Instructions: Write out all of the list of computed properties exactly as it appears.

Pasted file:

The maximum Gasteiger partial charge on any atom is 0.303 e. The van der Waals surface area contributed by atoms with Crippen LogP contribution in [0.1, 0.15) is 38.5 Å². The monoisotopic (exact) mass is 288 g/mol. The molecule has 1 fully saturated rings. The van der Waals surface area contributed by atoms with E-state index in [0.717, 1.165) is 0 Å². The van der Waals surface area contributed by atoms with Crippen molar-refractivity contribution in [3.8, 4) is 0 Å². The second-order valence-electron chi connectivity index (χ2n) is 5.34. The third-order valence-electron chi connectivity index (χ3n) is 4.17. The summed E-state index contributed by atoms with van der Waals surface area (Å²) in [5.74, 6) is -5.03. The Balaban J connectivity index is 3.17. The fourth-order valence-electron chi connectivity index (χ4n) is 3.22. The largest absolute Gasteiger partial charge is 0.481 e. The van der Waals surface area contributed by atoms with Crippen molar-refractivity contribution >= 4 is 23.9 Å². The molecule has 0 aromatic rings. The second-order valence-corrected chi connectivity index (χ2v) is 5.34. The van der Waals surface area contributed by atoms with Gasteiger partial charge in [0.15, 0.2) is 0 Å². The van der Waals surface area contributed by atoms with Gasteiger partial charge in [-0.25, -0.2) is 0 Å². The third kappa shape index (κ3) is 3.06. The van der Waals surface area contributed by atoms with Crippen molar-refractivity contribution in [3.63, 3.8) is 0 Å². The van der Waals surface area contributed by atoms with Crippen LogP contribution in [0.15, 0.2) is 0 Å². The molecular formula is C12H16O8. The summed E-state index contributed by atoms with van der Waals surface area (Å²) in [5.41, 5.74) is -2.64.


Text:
The maximum Gasteiger partial charge on any atom is 0.303 e. The van der Waals surface area contributed by atoms with Crippen LogP contribution in [0.1, 0.15) is 38.5 Å². The monoisotopic (exact) mass is 288 g/mol. The molecule has 1 fully saturated rings. The van der Waals surface area contributed by atoms with E-state index in [0.717, 1.165) is 0 Å². The van der Waals surface area contributed by atoms with Crippen molar-refractivity contribution in [3.8, 4) is 0 Å². The second-order valence-electron chi connectivity index (χ2n) is 5.34. The third-order valence-electron chi connectivity index (χ3n) is 4.17. The summed E-state index contributed by atoms with van der Waals surface area (Å²) in [5.74, 6) is -5.03. The Balaban J connectivity index is 3.17. The fourth-order valence-electron chi connectivity index (χ4n) is 3.22. The largest absolute Gasteiger partial charge is 0.481 e. The van der Waals surface area contributed by atoms with Crippen molar-refractivity contribution >= 4 is 23.9 Å². The molecule has 0 aromatic rings. The second-order valence-corrected chi connectivity index (χ2v) is 5.34. The van der Waals surface area contributed by atoms with Gasteiger partial charge in [0.15, 0.2) is 0 Å². The van der Waals surface area contributed by atoms with Gasteiger partial charge in [-0.25, -0.2) is 0 Å². The third kappa shape index (κ3) is 3.06. The van der Waals surface area contributed by atoms with Crippen molar-refractivity contribution in [3.63, 3.8) is 0 Å². The van der Waals surface area contributed by atoms with Crippen LogP contribution in [0.15, 0.2) is 0 Å². The molecular formula is C12H16O8. The summed E-state index contributed by atoms with van der Waals surface area (Å²) in [5.41, 5.74) is -2.64.